Experimentation Notes: ContentBuilder

I spent a weekend evaluating an often-overlooked CCK extension for Joomla, ultimately building a one-form-fits-all video publishing tool.

ContentBuilder, where had you been all my life? You might swoon, too, once you grow accustomed to this worthy content creation kit (CCK) for Joomla. In short:

  1. You create a custom Data Store (database table)
  2. Create a view; let ContentBuilder create a sample Viewer and Editor
  3. You refine the Editor and Viewer
  4. Use your custom Editor to data-enter content for that type of article
  5. The Viewer creates articles, putting data entry into your template
  6. Joomla manages the articles in the standard ways, including SEF URLs
  7. Standard Joomla features need not be disabled

If you're tired of being forced to choose between standard Joomla behavior, and custom data entry forms or automatic article templates, this is one learning curve you might need to climb.

In my time as a developer, I chose symfony as my solution to the boring ritual of re-doing nearly-identical work to start every project. No matter how simple a web development project should be, there are basics to be done. It's the same time, spent writing the same code you wrote to prepare for the last project. It's work for hire - you'd like to reuse something, but there are licenses to obey - so you get busy attaching styles to form elements, connecting form elements to snippets of database commands, and laying out other scaffolds. Symfony, and other systems like it, automate the basics, letting a developer jump right to the meat of a large project.

My third ContentBuilder experiment: a code snippets repository. This is the viewer. Syntax highlighting via CodeMirror in read-only mode.

That phrase right there - large project - is why frameworks such as symfony are useless for so many small business website projects. They're great for large projects, but for small projects, it's like trying to fix the hinge of your eyeglasses using robots from an automotive factory.

Enter ContentBuilder.

I've never seen the draw of K2. I avoid systems which duplicate a lot in order to innovate a little, especially in the open source world. With Joomla being as modular as it is, I see no reason why K2 even needs to exist. Its inability to keep up with Joomla's new features, reveals the extent to which it fails to harness Joomla's strength as a software platform, opting instead to only exploit it as a sales platform.

The code snippets editor I build with ContentBuilder. The calendar widget is an automatic feature in ContentBuilder; just set the field type to Calendar, within the view. If you needed a separate form without that calendar widget, you can do that, too.

Because K2 is the dominant CCK add-on for Joomla, and because I think K2 is a useless pile of bloatware, I didn't give CCKs much thought until recently. I installed ContentBuilder specifically because of this enigma - I wanted to know why CCKs were so popular, that people were willing to introduce error-prone bloat and disable perfectly good Joomla features, to have it.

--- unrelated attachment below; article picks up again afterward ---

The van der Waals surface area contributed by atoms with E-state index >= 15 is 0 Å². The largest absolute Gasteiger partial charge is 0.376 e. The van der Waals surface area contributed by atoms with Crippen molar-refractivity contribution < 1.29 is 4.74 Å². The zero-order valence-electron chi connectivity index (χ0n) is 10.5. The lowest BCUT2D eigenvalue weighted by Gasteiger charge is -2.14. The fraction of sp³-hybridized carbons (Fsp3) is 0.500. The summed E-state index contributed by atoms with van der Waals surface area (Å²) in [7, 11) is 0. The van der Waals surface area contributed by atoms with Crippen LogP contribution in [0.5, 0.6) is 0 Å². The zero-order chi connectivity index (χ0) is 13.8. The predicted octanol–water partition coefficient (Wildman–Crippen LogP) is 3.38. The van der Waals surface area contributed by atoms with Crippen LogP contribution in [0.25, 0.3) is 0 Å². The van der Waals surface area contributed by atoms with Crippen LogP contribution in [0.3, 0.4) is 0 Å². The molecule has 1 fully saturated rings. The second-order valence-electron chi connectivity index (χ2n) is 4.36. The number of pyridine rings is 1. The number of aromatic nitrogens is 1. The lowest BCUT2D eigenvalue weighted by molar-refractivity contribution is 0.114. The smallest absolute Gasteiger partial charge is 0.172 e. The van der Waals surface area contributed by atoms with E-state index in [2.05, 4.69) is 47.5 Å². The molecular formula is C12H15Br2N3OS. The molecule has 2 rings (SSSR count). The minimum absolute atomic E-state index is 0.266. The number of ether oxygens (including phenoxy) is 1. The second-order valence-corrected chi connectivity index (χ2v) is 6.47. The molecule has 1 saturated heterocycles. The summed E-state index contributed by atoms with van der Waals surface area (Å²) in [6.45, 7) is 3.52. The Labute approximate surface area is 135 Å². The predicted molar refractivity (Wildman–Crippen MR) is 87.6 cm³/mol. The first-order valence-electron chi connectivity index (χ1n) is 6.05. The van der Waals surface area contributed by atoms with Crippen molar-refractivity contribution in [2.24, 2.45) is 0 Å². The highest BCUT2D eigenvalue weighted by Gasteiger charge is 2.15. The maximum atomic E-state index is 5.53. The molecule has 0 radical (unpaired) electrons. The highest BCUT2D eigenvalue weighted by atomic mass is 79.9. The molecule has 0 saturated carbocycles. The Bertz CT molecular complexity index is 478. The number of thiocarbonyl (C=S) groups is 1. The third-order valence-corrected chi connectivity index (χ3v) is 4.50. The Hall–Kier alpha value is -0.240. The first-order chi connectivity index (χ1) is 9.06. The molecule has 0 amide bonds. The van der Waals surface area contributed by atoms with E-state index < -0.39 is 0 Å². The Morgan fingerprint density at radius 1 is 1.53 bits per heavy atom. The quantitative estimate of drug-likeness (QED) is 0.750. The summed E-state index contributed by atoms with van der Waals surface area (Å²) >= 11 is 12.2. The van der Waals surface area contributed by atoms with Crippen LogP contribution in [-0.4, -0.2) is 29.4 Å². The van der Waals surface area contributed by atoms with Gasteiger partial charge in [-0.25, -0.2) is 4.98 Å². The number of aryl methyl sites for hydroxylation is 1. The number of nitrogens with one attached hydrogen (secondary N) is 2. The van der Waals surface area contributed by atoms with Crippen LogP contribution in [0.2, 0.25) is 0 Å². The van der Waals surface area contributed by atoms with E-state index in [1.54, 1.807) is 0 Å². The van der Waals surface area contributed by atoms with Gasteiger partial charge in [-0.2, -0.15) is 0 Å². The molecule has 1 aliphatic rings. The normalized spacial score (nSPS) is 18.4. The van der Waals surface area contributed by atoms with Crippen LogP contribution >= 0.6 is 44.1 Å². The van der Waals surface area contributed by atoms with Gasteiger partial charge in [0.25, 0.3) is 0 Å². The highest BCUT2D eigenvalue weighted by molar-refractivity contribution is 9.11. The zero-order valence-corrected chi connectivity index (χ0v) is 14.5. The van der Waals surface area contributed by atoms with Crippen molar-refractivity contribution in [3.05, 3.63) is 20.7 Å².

ContentBuilder's approach to CCK is one I can only liken to symfony and similar scaffolding frameworks like it. In programming, a scaffold is the bare-bones required code - there can be days, weeks of programming required in a project before even one actual thought or decision is required. That code is a scaffold.

ContentBuilder allows you to build a similar scaffold for types of content on your website. In other words: ContentBuilder makes it dead-easy to create a custom database for your website. The records you create with ContentBuilder, generate standard Joomla articles; the articles are updated with each save of the ContentBuilder record.

Once you understand the fundamentals of its Data Stores and Views, and the start-up procedure for quick-starting a new View, you'll be rolling out simple, functional web apps - yes, you - in just a few minutes. With that level of effort, I can't recommend putting those apps in front of customers - but I can absolutely recommend using them for in-house purposes, and ContentBuilder is ideal for simple user forms when deployed by an expert. If you happen to be comfortable with PHP, CSS, and Javascript, then the web apps you build with ContentBuilder can be made secure and fully-functional, beautiful, and richly interactive, within a day or two.

It's almost like offhandedly writing a new Joomla extension, minus the packaging, half the learning, and 4/5ths of the work.

I've quite a list of items on my ContentBuilder to-learn list, none of them high priority right now. I'd like to use Joomla's native form element for entering tags, via the record editor; and I'll eventually need to test inclusion of heavier code, and embedding of views within views, in order to get ridiculous omnipotence out of this extension.

Easiest video solution for Joomla, ever, and the true gem of the weekend's experimentation; I created a single form which accepts Vimeo, Blip.tv, and YouTube video URLs, creates the appropriate viewer for each, puts the viewer and metadata into a customer-facing article, and chucks them all together into a Videos category.

That's my verdict of ContentBuilder in a nutshell: experimented with it for three days; using it to achieve ridiculous levels of omnipotence via my desktop Joomla site, is immediately on the table.

© 2018 Nathan Hawks

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